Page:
New Study Confirms Tigers Have Six Distinct Subspecies

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A new study suggests that there are six, and not two, distinct subspecies of tigers remaining in the world. These findings, according to a report from the New York Times, could offer better guidance for conservationist groups hoping to save the endangered animal from extinction.

Prior to the new study, scientists originally believed that tigers can be classified into five subspecies. Gizmodo wrote that this changed in 2015 when researchers found that classifying tigers was as simple as dividing them into two subspecies — one found in the mainland, and another found in Sumatra and other Indonesian islands. In 2017, this two-subspecies system was recommended by the International Union for Conservation of Nature’s Cat Specialist Group as the ideal system for preventing tiger populations from further decline.

This guidance, however, was challenged by Peking University scientist and study lead author Shi-Jun Luo and her colleagues in a paper published Thursday in the journal Current Biology. Compared to 14 years ago, when Luo first presented her theory that tigers have six living subspecies, the team used newer and more advanced methodologies and genomic techniques to perform a genome-wide analysis of 32 preserved wild tiger specimens.

The new findings confirmed that there are six living tiger subspecies — Amur, Bengal, Indochinese, Malayan, South China, and Sumatran. Three other subspecies that were first identified in the 1930s — the Bali, Caspian, and Javan tigers — were found to have gone extinct within the last 70 years.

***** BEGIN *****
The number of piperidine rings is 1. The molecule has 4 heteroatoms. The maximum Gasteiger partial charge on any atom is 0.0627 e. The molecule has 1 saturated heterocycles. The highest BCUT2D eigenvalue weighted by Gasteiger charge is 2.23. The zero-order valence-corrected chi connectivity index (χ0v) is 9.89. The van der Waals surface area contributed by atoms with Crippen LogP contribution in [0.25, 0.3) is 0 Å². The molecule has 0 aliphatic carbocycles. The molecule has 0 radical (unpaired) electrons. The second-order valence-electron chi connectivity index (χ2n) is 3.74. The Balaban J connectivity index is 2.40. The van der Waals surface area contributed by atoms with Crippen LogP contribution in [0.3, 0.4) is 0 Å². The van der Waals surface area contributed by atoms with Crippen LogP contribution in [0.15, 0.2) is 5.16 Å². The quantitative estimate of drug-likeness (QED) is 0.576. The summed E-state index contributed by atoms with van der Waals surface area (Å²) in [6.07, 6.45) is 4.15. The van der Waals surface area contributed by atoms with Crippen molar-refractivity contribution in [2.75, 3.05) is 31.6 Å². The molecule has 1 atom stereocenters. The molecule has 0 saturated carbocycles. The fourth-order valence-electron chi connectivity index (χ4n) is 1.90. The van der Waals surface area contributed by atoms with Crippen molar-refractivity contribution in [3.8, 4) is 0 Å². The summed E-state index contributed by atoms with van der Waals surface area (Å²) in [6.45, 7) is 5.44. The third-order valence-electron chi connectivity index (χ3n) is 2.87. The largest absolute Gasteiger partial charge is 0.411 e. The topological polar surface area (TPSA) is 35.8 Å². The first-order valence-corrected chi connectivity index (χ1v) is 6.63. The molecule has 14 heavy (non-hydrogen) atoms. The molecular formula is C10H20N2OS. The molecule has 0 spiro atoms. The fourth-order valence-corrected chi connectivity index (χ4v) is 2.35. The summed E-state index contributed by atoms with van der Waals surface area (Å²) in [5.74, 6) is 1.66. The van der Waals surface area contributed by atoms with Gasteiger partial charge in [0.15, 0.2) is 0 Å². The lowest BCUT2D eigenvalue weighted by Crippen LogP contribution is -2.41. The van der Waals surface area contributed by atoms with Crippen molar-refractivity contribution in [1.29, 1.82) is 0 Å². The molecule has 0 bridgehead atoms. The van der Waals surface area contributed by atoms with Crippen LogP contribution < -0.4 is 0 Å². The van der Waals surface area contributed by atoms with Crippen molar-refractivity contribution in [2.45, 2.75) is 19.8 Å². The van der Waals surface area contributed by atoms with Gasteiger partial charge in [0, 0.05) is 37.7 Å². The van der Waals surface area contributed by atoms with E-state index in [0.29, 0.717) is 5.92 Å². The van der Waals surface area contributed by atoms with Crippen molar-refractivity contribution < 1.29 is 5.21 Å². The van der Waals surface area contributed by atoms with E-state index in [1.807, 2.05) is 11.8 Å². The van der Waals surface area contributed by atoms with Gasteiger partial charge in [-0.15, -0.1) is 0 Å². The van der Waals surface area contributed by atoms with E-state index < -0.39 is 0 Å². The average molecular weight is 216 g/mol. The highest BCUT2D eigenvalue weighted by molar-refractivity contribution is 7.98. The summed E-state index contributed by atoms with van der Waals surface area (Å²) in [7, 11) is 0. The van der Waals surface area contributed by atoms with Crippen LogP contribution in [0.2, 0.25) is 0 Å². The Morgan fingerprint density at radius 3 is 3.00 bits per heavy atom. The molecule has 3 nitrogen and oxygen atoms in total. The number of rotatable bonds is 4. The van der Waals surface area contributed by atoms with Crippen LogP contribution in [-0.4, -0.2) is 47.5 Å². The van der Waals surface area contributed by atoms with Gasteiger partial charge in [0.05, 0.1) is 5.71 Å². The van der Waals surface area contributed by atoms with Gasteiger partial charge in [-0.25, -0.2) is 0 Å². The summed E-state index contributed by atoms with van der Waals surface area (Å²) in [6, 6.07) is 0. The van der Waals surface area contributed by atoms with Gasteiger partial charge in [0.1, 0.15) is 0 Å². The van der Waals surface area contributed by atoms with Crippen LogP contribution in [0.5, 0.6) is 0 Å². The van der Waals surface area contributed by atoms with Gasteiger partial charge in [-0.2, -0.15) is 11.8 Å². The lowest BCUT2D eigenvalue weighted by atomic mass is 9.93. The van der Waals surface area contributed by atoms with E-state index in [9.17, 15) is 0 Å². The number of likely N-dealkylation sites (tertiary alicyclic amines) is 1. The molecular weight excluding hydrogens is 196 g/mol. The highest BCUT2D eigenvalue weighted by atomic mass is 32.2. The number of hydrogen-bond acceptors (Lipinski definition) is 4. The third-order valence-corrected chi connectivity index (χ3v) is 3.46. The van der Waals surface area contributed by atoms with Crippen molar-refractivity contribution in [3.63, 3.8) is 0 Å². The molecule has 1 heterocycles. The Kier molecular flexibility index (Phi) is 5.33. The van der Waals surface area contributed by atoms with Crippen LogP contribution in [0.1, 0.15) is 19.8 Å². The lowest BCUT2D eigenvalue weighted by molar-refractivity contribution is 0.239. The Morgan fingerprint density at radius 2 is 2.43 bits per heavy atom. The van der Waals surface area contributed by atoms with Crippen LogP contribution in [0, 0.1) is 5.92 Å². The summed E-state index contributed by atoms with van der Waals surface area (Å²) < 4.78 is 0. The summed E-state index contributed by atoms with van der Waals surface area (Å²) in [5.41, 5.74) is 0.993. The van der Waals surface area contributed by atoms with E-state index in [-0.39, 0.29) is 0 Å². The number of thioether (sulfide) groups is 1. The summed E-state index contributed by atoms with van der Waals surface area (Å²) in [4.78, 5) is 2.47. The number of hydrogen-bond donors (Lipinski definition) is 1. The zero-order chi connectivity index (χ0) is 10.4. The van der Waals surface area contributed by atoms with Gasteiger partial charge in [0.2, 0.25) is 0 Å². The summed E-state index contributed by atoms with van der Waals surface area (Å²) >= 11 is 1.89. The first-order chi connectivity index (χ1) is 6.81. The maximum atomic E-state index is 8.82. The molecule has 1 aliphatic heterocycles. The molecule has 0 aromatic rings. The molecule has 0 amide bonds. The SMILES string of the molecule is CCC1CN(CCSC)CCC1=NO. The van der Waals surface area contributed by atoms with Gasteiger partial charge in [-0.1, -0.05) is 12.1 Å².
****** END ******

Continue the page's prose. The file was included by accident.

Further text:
As noted by the New York Times, there are fewer than 4,000 tigers currently surviving in the wild. This is a figure that is drastically lower than the estimated 100,000 tigers that lived about a century ago before human-driven factors such as poaching and habitat destruction caused their numbers to dwindle. One subspecies, the South China tiger, only exists in captivity at the present.

The researchers also discovered that all tiger subspecies most recently had a common ancestor about 110,000 years ago, with this creature believed to have existed in what is now known as Southeast Asia and southern China. This was the time the species was believed to have spread out to other parts of Asia due to a population collapse that was driven by climate change.

Due to this population collapse, all living tiger subspecies have their own genetic characteristics that set them apart from each other. These include Sumatran tigers, which were the first to diverge from their common ancestor and have genes that allowed them to develop smaller bodies than other subspecies.


“In India and Siberia, tigers prey on large ungulates, but in Sumatra, they rely more on wild boar and smaller deer. It makes sense that smaller prey would exert selection pressure for smaller tigers,” said Luo.

In a statement quoted by the New York Times, Luo said that her team’s work is important because saving the genetic diversity of tigers is just as essential as preventing the animals from going extinct.

“To preserve such genomic signatures is to preserve evolutionary uniqueness that tigers have accumulated over thousands of years. We need to respect this uniqueness by maximizing our efforts for all tiger subspecies.”

While Luo and her team believe that reclassifying tigers into six subspecies could be more beneficial than the previous two-subspecies system, other experts feel that the use of advanced techniques to analyze the tiger’s genome won’t make a big enough impact in the quest to save all subspecies from extinction. Ullas Karanth from the Wildlife Conservation Society told the New York Times that the populations of certain subspecies, specifically the Indian and Russian tigers, are “just too small” to be saved through reclassification.